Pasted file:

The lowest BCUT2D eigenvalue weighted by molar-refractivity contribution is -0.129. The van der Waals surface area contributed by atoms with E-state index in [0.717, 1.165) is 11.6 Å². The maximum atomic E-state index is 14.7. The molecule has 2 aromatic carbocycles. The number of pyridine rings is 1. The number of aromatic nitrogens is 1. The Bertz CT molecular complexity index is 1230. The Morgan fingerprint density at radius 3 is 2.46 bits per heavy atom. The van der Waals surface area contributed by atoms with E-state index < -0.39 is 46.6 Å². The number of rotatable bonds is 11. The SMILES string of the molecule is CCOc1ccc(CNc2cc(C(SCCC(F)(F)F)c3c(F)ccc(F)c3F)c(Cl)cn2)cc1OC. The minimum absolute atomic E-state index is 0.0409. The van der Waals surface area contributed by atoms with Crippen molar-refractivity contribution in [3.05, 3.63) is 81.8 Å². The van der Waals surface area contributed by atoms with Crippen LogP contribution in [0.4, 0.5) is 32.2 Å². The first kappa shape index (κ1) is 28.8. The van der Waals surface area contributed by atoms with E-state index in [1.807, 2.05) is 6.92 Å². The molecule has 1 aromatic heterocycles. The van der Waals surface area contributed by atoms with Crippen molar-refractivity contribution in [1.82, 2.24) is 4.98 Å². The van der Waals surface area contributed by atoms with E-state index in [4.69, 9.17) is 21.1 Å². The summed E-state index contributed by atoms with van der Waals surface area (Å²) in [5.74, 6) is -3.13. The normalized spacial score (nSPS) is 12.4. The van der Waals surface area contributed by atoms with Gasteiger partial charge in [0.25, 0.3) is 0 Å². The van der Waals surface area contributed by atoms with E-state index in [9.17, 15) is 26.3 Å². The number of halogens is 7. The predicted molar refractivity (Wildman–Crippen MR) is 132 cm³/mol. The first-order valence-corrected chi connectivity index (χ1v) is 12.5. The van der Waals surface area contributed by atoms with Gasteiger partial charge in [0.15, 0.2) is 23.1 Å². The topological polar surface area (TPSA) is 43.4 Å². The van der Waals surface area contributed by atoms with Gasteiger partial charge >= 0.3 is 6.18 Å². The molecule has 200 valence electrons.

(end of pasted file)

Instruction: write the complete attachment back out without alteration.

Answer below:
The lowest BCUT2D eigenvalue weighted by molar-refractivity contribution is -0.129. The van der Waals surface area contributed by atoms with E-state index in [0.717, 1.165) is 11.6 Å². The maximum atomic E-state index is 14.7. The molecule has 2 aromatic carbocycles. The number of pyridine rings is 1. The number of aromatic nitrogens is 1. The Bertz CT molecular complexity index is 1230. The Morgan fingerprint density at radius 3 is 2.46 bits per heavy atom. The van der Waals surface area contributed by atoms with E-state index < -0.39 is 46.6 Å². The number of rotatable bonds is 11. The SMILES string of the molecule is CCOc1ccc(CNc2cc(C(SCCC(F)(F)F)c3c(F)ccc(F)c3F)c(Cl)cn2)cc1OC. The minimum absolute atomic E-state index is 0.0409. The van der Waals surface area contributed by atoms with Crippen molar-refractivity contribution in [3.05, 3.63) is 81.8 Å². The van der Waals surface area contributed by atoms with Crippen LogP contribution in [0.4, 0.5) is 32.2 Å². The first kappa shape index (κ1) is 28.8. The van der Waals surface area contributed by atoms with E-state index in [1.807, 2.05) is 6.92 Å². The molecule has 1 aromatic heterocycles. The van der Waals surface area contributed by atoms with Crippen molar-refractivity contribution in [1.82, 2.24) is 4.98 Å². The van der Waals surface area contributed by atoms with E-state index in [4.69, 9.17) is 21.1 Å². The summed E-state index contributed by atoms with van der Waals surface area (Å²) in [5.74, 6) is -3.13. The normalized spacial score (nSPS) is 12.4. The van der Waals surface area contributed by atoms with Gasteiger partial charge in [0.25, 0.3) is 0 Å². The van der Waals surface area contributed by atoms with E-state index in [9.17, 15) is 26.3 Å². The number of halogens is 7. The predicted molar refractivity (Wildman–Crippen MR) is 132 cm³/mol. The first-order valence-corrected chi connectivity index (χ1v) is 12.5. The van der Waals surface area contributed by atoms with Gasteiger partial charge in [0.15, 0.2) is 23.1 Å². The topological polar surface area (TPSA) is 43.4 Å². The van der Waals surface area contributed by atoms with Gasteiger partial charge >= 0.3 is 6.18 Å². The molecule has 200 valence electrons.